Where the Wild Ladies Are by Aoko Matsuda

“Somewhere inside, these people are all quietly on fire.”

Where the Wild Ladies Are

Rating: 🪐🪐🪐🪐

A translated book of feminist short stories inspired by Japanese yōkai (ghost) folklore, including sapphic spectres and babes with body hair. This little book was an absolute joy to read.

Where the Wild Ladies Are is a collection of short stories that are loosely connected by way of a mysterious company that hires gifted people, regardless of whether they are alive or deceased. Despite the ghost tale concept, none of these stories are scary. In fact, the ghosts are the most likeable characters! Some are helpful, some are kind, and some just want to get back at their no-good, cheating ex-husbands.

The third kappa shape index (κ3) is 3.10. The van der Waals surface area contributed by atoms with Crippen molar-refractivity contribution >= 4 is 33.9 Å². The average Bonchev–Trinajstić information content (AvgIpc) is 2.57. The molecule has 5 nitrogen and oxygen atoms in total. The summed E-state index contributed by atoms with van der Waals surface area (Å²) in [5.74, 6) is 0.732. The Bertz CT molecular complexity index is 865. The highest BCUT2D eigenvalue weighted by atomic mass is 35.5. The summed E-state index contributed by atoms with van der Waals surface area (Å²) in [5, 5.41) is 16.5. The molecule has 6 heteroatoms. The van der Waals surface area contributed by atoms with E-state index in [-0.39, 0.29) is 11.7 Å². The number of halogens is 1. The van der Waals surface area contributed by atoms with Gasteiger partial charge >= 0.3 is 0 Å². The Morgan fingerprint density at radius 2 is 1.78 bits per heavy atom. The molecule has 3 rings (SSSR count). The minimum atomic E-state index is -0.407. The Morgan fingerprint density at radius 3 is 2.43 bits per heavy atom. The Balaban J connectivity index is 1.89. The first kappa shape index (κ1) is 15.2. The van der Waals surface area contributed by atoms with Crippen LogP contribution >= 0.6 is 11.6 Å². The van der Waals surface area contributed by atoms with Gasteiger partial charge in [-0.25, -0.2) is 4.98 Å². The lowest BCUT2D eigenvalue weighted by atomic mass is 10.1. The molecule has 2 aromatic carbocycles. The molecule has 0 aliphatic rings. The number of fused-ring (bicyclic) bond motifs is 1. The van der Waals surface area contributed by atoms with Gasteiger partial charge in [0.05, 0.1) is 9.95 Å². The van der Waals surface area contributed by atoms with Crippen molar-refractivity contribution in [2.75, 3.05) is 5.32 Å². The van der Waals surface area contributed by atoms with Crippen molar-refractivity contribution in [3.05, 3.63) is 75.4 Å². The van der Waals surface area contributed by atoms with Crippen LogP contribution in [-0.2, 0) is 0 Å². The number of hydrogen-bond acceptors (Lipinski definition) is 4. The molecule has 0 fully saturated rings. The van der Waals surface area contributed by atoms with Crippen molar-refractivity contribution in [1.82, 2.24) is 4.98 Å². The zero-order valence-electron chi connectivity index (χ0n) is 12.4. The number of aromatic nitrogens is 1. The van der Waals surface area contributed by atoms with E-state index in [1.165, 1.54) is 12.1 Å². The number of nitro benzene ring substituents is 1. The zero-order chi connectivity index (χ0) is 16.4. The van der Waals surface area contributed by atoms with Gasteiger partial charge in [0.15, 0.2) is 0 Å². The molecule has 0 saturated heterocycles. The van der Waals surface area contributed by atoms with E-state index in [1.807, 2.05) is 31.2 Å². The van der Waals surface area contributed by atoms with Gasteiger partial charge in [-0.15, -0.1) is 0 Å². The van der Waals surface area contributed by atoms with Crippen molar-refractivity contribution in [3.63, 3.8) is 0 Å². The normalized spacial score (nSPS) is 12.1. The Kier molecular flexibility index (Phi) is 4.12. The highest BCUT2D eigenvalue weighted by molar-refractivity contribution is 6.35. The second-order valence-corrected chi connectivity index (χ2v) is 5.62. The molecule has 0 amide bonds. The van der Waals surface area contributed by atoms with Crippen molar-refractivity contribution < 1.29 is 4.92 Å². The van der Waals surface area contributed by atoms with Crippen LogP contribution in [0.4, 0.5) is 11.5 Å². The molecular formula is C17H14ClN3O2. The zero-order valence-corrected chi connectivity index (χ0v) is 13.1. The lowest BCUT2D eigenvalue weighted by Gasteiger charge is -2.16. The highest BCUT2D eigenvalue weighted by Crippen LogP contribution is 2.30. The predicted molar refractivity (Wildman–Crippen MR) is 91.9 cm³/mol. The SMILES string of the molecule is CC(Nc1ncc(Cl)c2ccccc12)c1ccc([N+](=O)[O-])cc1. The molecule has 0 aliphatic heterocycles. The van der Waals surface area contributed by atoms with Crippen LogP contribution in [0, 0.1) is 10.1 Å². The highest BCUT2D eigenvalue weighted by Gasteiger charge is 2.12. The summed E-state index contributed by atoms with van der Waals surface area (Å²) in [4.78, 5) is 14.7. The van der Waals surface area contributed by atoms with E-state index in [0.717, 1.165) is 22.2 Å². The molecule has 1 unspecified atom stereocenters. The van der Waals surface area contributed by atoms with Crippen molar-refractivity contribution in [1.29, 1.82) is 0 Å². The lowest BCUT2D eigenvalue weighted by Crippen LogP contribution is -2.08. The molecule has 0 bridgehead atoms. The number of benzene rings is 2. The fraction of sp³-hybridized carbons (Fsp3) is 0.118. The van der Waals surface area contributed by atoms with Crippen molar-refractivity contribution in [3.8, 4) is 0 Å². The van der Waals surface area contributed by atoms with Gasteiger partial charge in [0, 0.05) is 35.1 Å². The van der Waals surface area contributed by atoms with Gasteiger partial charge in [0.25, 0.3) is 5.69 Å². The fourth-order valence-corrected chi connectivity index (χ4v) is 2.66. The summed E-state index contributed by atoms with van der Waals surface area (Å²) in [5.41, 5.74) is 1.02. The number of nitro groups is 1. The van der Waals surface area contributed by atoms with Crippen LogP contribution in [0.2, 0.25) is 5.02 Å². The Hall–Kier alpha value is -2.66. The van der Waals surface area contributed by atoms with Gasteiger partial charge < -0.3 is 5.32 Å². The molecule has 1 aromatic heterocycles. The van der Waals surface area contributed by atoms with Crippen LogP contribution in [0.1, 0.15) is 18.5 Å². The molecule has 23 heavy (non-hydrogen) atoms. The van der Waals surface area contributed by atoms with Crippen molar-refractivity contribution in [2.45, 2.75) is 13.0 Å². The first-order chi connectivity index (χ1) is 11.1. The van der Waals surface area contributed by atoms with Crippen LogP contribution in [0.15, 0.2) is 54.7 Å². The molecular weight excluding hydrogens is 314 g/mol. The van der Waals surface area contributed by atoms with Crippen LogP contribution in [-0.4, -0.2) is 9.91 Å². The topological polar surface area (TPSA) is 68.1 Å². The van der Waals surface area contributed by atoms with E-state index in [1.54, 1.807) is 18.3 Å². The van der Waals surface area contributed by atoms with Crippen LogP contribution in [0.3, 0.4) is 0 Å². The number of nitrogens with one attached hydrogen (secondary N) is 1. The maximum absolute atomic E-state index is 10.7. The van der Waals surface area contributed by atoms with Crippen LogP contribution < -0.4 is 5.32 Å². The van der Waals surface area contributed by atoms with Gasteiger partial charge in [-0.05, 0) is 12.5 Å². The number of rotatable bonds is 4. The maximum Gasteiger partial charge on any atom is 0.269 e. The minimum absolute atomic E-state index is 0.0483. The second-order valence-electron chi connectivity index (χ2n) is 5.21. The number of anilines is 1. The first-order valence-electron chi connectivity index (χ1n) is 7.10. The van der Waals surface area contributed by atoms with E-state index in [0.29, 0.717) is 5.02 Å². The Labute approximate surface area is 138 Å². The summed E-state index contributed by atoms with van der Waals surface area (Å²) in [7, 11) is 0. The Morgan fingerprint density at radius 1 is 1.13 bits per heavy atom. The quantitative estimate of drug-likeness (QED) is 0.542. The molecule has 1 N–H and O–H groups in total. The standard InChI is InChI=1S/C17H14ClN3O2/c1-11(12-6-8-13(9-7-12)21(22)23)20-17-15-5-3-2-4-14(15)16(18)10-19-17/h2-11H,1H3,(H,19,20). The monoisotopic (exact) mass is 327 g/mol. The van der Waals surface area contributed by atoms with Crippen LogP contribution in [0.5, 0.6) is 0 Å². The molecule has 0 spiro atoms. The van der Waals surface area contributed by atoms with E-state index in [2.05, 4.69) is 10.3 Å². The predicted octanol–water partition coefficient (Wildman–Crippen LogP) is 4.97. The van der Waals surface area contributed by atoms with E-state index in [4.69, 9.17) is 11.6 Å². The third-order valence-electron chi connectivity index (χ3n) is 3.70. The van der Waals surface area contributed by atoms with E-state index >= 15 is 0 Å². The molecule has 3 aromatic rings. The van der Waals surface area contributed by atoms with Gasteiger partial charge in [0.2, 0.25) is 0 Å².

This was a great day read; I breezed through it in about 3 hours, not once considering putting it down. The stories were all very clever and provided a variety of surface-level feminist commentary, with themes of body image, equality, relationship dynamics, and more. My two favorite stories were “Quite a Catch” and “Silently Burning”. I also appreciated the fact that the original stories were briefly summarized before the corresponding retelling, as I did not know anything about Japanese folklore before picking up this book.

I highly recommend this if you enjoy folktale retellings and are looking for a fun and easy read. I guarantee it will be unlike anything you have read before.

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